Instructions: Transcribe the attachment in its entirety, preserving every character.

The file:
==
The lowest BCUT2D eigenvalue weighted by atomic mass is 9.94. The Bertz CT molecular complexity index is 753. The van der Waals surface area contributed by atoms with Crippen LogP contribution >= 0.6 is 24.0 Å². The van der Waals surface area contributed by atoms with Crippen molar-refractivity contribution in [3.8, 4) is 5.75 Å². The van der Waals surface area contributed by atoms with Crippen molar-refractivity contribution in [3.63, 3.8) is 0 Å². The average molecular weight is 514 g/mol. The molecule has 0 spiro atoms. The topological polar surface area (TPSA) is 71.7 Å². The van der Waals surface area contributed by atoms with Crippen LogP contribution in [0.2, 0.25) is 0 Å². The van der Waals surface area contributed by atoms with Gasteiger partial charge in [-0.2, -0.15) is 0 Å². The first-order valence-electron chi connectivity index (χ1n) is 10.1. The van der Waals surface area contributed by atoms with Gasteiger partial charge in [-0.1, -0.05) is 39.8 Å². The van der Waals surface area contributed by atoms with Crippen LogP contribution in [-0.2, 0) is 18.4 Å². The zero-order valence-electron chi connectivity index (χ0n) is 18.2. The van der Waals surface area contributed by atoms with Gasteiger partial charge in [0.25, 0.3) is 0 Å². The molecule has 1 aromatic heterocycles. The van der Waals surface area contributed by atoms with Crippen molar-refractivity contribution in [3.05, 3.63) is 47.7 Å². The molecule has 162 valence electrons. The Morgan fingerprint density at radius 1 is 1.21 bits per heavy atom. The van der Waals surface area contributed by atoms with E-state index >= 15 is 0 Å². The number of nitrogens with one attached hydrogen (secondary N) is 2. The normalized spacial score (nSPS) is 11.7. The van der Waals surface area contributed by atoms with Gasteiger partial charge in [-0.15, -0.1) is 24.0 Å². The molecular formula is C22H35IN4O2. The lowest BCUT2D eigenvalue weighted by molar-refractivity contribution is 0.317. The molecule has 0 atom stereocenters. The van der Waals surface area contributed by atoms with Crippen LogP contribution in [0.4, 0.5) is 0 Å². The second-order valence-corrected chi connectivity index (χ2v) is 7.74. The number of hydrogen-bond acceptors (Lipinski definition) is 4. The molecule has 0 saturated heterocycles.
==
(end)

The lowest BCUT2D eigenvalue weighted by atomic mass is 9.94. The Bertz CT molecular complexity index is 753. The van der Waals surface area contributed by atoms with Crippen LogP contribution >= 0.6 is 24.0 Å². The van der Waals surface area contributed by atoms with Crippen molar-refractivity contribution in [3.8, 4) is 5.75 Å². The van der Waals surface area contributed by atoms with Crippen molar-refractivity contribution in [3.63, 3.8) is 0 Å². The average molecular weight is 514 g/mol. The molecule has 0 spiro atoms. The topological polar surface area (TPSA) is 71.7 Å². The van der Waals surface area contributed by atoms with Crippen LogP contribution in [0.2, 0.25) is 0 Å². The van der Waals surface area contributed by atoms with Gasteiger partial charge in [-0.2, -0.15) is 0 Å². The first-order valence-electron chi connectivity index (χ1n) is 10.1. The van der Waals surface area contributed by atoms with Gasteiger partial charge in [-0.1, -0.05) is 39.8 Å². The van der Waals surface area contributed by atoms with Crippen LogP contribution in [-0.2, 0) is 18.4 Å². The zero-order valence-electron chi connectivity index (χ0n) is 18.2. The van der Waals surface area contributed by atoms with Gasteiger partial charge in [0.25, 0.3) is 0 Å². The molecule has 1 aromatic heterocycles. The van der Waals surface area contributed by atoms with Crippen molar-refractivity contribution in [3.05, 3.63) is 47.7 Å². The molecule has 162 valence electrons. The Morgan fingerprint density at radius 1 is 1.21 bits per heavy atom. The van der Waals surface area contributed by atoms with E-state index >= 15 is 0 Å². The number of nitrogens with one attached hydrogen (secondary N) is 2. The normalized spacial score (nSPS) is 11.7. The van der Waals surface area contributed by atoms with Gasteiger partial charge in [-0.15, -0.1) is 24.0 Å². The molecular formula is C22H35IN4O2. The lowest BCUT2D eigenvalue weighted by molar-refractivity contribution is 0.317. The molecule has 0 atom stereocenters. The van der Waals surface area contributed by atoms with Crippen LogP contribution in [0.4, 0.5) is 0 Å². The second-order valence-corrected chi connectivity index (χ2v) is 7.74. The number of hydrogen-bond acceptors (Lipinski definition) is 4. The molecule has 0 saturated heterocycles.